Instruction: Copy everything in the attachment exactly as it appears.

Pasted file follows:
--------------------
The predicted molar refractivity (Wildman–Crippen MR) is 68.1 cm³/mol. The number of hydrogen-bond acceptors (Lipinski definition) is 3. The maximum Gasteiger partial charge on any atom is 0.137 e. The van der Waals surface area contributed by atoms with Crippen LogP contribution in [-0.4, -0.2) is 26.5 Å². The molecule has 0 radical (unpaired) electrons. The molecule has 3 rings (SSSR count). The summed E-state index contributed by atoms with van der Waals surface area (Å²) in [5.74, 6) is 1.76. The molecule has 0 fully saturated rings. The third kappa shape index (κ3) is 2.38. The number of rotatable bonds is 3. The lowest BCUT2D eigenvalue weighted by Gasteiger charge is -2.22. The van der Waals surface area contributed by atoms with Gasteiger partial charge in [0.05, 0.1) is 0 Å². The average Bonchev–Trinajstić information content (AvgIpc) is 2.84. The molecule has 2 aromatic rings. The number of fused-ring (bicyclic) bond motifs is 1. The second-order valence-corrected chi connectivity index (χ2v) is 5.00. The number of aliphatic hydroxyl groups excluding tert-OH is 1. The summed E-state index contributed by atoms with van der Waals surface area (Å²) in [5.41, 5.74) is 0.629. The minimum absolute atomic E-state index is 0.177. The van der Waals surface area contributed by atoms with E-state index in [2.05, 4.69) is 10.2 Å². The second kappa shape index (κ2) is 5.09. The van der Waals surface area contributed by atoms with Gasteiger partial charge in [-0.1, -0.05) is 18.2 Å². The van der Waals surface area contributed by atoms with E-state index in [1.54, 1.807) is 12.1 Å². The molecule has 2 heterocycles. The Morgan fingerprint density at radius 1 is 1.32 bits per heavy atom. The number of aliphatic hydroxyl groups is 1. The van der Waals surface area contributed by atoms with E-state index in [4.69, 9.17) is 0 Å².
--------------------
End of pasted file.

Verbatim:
The predicted molar refractivity (Wildman–Crippen MR) is 68.1 cm³/mol. The number of hydrogen-bond acceptors (Lipinski definition) is 3. The maximum Gasteiger partial charge on any atom is 0.137 e. The van der Waals surface area contributed by atoms with Crippen LogP contribution in [-0.4, -0.2) is 26.5 Å². The molecule has 0 radical (unpaired) electrons. The molecule has 3 rings (SSSR count). The summed E-state index contributed by atoms with van der Waals surface area (Å²) in [5.74, 6) is 1.76. The molecule has 0 fully saturated rings. The third kappa shape index (κ3) is 2.38. The number of rotatable bonds is 3. The lowest BCUT2D eigenvalue weighted by Gasteiger charge is -2.22. The van der Waals surface area contributed by atoms with Gasteiger partial charge in [0.05, 0.1) is 0 Å². The average Bonchev–Trinajstić information content (AvgIpc) is 2.84. The molecule has 2 aromatic rings. The number of fused-ring (bicyclic) bond motifs is 1. The second-order valence-corrected chi connectivity index (χ2v) is 5.00. The number of aliphatic hydroxyl groups excluding tert-OH is 1. The summed E-state index contributed by atoms with van der Waals surface area (Å²) in [5.41, 5.74) is 0.629. The minimum absolute atomic E-state index is 0.177. The van der Waals surface area contributed by atoms with E-state index in [2.05, 4.69) is 10.2 Å². The second kappa shape index (κ2) is 5.09. The van der Waals surface area contributed by atoms with Gasteiger partial charge in [-0.1, -0.05) is 18.2 Å². The van der Waals surface area contributed by atoms with E-state index in [1.54, 1.807) is 12.1 Å². The molecule has 2 heterocycles. The Morgan fingerprint density at radius 1 is 1.32 bits per heavy atom. The number of aliphatic hydroxyl groups is 1. The van der Waals surface area contributed by atoms with E-state index in [4.69, 9.17) is 0 Å².